The latest polling of National Education Union (@NEUnion) members finds that teachers’ experiences with Ofsted (@Ofstednews) remain negative. Just 3% believe that the recent two-week pause of inspection for mental health training is adequate to safeguard school staff in the future.
Members describe to us a climate of fear, in which inspectors variously make pronouncements on areas in which they have no expertise, display racist or sexist biases, and arrive at inconsistent judgments. Inspections have also provoked panic attacks and complications with pregnancies.
Strikingly, the survey also reveals cases of students being reduced to tears, or otherwise being made to feel “uneasy […] tricked and tested.” Of inspectors casually disclosing personal information about pupils in front of their class.
Even in schools where an inspection has led to an Outstanding judgement, there has been heavy criticism of the process.
4,678 state schoolteacher members in England responded to the snapshot poll, conducted online on 13 January 2024.
These results come ahead of the 7 February due date set by senior coroner Heidi Connor, for a full action plan from Ofsted and the Department for Education to address concerns around the current inspection system. This is a consequence of the inquest into the death of head teacher Ruth Perry, in which Ofsted’s inspection was decided to be a contributing factor.
An inadequate pause
Ofsted has recently commenced training for inspectors “to help them understand and recognise any mental health issues they may encounter on inspection.” This is mandatory and must be completed by March, and no inspector can return to inspecting until it has been completed.
Inspections overall are set to resume on 22 January, following a two-week pause. We asked members to respond to the news reports of this training:
Two weeks of mental health training for Ofsted inspectors is not felt by the profession to be enough to ensure teacher and school leader safeguarding. Just 3% of respondents believed it was enough, 39% felt it was a positive step but not enough, and 58% thought it would not make any meaningful difference. This final figure rises to 61% among respondents working in primary schools.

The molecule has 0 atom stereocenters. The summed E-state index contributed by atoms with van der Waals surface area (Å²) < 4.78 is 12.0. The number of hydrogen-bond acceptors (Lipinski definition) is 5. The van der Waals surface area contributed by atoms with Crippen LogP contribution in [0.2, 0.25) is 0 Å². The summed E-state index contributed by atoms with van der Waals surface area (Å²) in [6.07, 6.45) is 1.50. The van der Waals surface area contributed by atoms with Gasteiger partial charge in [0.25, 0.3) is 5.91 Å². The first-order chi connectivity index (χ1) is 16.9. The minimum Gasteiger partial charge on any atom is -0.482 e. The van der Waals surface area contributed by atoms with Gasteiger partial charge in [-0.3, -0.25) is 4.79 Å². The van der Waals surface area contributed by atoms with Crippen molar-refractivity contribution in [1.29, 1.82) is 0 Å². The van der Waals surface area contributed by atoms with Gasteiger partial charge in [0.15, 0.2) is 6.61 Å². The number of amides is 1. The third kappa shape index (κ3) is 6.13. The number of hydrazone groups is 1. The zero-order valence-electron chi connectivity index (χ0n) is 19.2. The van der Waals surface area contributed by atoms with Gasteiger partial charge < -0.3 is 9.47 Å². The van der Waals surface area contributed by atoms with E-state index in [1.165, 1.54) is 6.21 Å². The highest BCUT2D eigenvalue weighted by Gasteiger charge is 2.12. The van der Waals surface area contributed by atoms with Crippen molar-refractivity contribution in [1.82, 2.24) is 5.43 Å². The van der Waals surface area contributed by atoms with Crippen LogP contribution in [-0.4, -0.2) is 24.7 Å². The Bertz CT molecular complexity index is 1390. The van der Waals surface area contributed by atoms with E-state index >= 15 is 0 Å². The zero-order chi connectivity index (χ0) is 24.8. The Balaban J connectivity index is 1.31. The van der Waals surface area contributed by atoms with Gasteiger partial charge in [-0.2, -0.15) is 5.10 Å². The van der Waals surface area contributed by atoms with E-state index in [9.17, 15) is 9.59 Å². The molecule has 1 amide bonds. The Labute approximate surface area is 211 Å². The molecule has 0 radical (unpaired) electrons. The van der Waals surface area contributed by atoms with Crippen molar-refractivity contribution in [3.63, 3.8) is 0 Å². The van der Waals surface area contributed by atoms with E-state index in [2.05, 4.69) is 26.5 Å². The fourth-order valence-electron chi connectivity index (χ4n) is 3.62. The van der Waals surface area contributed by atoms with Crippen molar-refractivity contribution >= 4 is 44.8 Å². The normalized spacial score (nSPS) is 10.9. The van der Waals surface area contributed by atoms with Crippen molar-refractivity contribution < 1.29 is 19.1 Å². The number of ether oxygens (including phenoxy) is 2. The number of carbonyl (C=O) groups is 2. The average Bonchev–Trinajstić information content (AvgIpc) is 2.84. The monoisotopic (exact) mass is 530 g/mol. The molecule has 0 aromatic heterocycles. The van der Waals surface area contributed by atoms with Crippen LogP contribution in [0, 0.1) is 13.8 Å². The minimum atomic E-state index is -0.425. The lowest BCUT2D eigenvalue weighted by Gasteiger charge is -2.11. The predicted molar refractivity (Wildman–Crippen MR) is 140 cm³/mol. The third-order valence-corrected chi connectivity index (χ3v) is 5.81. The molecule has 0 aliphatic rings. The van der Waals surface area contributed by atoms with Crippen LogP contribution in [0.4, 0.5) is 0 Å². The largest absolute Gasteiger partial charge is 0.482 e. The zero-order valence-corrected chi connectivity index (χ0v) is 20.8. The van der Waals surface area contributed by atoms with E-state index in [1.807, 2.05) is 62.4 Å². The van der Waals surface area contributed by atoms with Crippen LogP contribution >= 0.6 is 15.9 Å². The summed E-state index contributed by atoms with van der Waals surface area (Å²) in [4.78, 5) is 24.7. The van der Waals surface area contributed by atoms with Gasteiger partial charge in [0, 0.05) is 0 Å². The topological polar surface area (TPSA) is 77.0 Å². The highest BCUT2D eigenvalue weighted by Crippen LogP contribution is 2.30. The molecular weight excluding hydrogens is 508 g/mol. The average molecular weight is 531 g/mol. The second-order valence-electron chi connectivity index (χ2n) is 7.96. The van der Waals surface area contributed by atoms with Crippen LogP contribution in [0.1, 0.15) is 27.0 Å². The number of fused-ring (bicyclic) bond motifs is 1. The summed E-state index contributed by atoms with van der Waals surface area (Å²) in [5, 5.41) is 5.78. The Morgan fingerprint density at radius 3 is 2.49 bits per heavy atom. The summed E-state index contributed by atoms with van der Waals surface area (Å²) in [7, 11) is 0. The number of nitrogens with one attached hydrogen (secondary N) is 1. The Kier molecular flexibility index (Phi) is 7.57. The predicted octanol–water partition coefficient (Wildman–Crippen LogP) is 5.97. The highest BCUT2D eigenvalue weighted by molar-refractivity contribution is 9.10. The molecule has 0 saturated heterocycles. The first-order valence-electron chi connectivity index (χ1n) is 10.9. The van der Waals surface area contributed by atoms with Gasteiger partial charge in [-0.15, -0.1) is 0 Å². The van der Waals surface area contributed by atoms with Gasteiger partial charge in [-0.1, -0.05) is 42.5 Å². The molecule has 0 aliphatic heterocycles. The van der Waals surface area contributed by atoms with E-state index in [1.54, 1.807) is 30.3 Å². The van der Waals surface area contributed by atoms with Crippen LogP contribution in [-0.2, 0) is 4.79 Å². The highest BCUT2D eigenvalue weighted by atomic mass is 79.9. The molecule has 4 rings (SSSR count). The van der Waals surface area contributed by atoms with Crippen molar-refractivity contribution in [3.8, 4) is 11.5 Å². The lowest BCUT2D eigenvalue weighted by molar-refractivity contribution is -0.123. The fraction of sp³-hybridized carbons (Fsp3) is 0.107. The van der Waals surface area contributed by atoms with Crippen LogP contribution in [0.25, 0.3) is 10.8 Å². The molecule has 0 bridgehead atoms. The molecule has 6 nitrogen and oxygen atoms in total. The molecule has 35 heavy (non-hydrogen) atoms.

Even amongst the small number of respondents who felt positively about the training, their accompanying comments were often negative.
“No matter what training they have and how they come across, we will still be scared of them because it feels like our jobs are on the line.”
What the Chief Inspector needs to know
Sir Martyn Oliver took over as Chief Inspector of Ofsted at the start of January 2024.
As an open question, we invited respondents to answer the following: “What is one thing you would like the incoming Chief Inspector to know about your last Ofsted experience?” 4,000 replied (86% of respondents) and the answers were overwhelmingly negative.
Responses broadly fell into four categories: appropriate training; unfair outcomes; inappropriate behaviour; and mental/physical ill-health.
“The English ‘specialist’ on the inspection team made comments and requests that made it clear she was comparing our classroom practice and curriculum with the curriculum and practice from approx. 2000-2007.”
Another described an inspector who had only taught at a secondary girls grammar, and “attempted to tell our reception teachers that she was shocked by what was happening in reception. Surely only inspectors with teaching experience in primary schools should inspect primary schools?” Although this was challenged and corrected by the lead inspector, “Our reception teachers were distraught and in tears at the end of the first day.”
One respondent said, “It felt that we got a ‘requires improvement’ to force us to join a MAT [multi-academy trust].”
Another teacher wrote, “there is no consistency in inspections. Schools with identical issues have been given widely different grades. Without consistency good schools are unfairly labelled.”
A London member working in leadership wrote,
“The lead inspector said that she would like to award us outstanding but that this would be downgraded on internal moderation. If inspectors are not able to make professional judgements, what is the point?”
In schools where an ‘outstanding’ judgement was awarded, members were not impressed by the quality of inspection and were often rocked by the process. One said,
“My school was graded outstanding and it was still one of the most stressful times throughout my 20+ year teaching career. After the inspectors leave, you are left feeling destroyed mentally, emotionally and physically. It takes a long time to recover even when the outcome is positive.”
One respondent added:
“We were judged outstanding, but I still feel like this is extremely arbitrary – as it seems to all come down to the day and not actually the running of the school.” This was echoed by another: “We received outstanding, but it all felt arbitrary and stressful to the point that I would consider quitting before having to go through it again.”
A member of a leadership team in a London primary, wrote:
“It was horrible and left me feeling broken. They confirmed that the school is still outstanding, but the word is not worth the worry and stress. Please get rid of the one- or two-word judgment. It’s out of date and needs to be replaced.”